Diana Filatova ACIArb

Why have you decided to specialise in ADR? What attracted you to this area of law?

In my view, ADR is the future for resolving cross-border disputes. It is much more flexible rather than litigation and can offer such advantages as time and cost efficiency, personified attitude and exclusive remedies. The focus of my research is international arbitration and how it is suitable for resolving intellectual property disputes globally. I have been wondering why arbitration has not been the most widespread method to resolve IP disputes and found out that there was a lack of understating of arbitration benefits among IP rights holders. I believe once users become aware of all positive sides of ADR, litigation will be left in the past.

Moreover, if we look at the statistics provided by International Arbitration Survey conducted by Queen Mary University of London in 2018, we will see an undeniable rising trend in usage of ADR. According to the survey, 97% of respondents expressed that international arbitration is their preferred method of resolving cross‐border disputes and 99% of respondents are likely to choose international arbitration in the future.

What do you consider as the biggest challenge for the ADR in the future?

I believe the biggest challenge of ADR is a lack of publicly available information. Most of ADR awards, especially arbitral awards are confidential and there is no system of binding precedent between awards. On the other hand, it can be treated as an advantage because it helps to preserve confidentiality of a dispute and keep companies’ reputation untouched. Nonetheless, in my view the more information or at least statistics will be published, the more people would be aware of ADR and chose it for dispute resolution.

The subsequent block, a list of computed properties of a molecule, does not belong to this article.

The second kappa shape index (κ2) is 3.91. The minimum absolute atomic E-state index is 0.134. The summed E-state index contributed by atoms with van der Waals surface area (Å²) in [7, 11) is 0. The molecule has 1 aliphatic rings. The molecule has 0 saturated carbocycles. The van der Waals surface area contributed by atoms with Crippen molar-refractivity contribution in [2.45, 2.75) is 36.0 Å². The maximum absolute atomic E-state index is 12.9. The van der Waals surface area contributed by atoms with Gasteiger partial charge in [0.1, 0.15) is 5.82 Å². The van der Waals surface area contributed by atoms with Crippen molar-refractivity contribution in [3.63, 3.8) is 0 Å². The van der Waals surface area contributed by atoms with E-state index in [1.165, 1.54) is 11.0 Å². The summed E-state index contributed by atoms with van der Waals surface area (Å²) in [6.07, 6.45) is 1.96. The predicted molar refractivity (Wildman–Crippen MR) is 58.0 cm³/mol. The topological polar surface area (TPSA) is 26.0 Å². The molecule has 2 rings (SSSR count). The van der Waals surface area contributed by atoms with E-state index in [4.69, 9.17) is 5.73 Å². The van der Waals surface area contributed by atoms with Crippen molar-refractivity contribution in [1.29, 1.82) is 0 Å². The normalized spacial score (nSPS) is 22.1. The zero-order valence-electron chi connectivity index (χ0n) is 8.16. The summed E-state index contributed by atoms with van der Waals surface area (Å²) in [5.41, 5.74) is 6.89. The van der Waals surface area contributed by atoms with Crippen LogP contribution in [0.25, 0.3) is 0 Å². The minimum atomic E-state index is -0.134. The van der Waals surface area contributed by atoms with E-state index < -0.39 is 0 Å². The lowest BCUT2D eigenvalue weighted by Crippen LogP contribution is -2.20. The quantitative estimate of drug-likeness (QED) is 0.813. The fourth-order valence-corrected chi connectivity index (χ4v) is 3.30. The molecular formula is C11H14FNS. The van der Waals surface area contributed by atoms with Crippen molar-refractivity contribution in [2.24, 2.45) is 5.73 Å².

If you had a time machine, what piece of advice would you give to yourself at the beginning of your career in ADR?

Before going to the law school, I was considering to study journalism, languages or law. All these areas are fascinating and involve so much culture and interaction with people. Why did I choose law? I believe this is a highly creative field and it always depends on the way how we interpret it. Also, I specialise in international law what gives me an exciting opportunity to compare the core principals in different jurisdictions and to see the rationale lying behind. I would definitely advise myself to follow my passion and do not stop digging even if it seems that the answer is on the surface.

How has a membership with the Chartered Institute of Arbitrators benefitted your career?

Chartered Institute of Arbitrators has given me an excellent opportunity to meet with people from different backgrounds and visited various conferences and discussions on highly relevant topics. Also, it provided my research with precious materials and allowed me to see the different point of views on my subject.

What do you consider to be your biggest achievement in the field thus far?

I am feeling blessed to be part of the research community at the City University of London. Writing a PhD can be challenging and demanding but absolutely rewarding at the end of the day. I feel proud to add my contribution to the existing knowledge and learn from my colleagues on a daily basis.

If you could meet for a dinner a famous person, dead or alive, who would that be? 

That would be Dalai Lama. I believe that spiritual education and growth have the same importance as institutional education. Also, it would be wonderful to finally get an answer to what is that we are all looking for. A meeting with Dalai Lama would be definitely an enriching experience.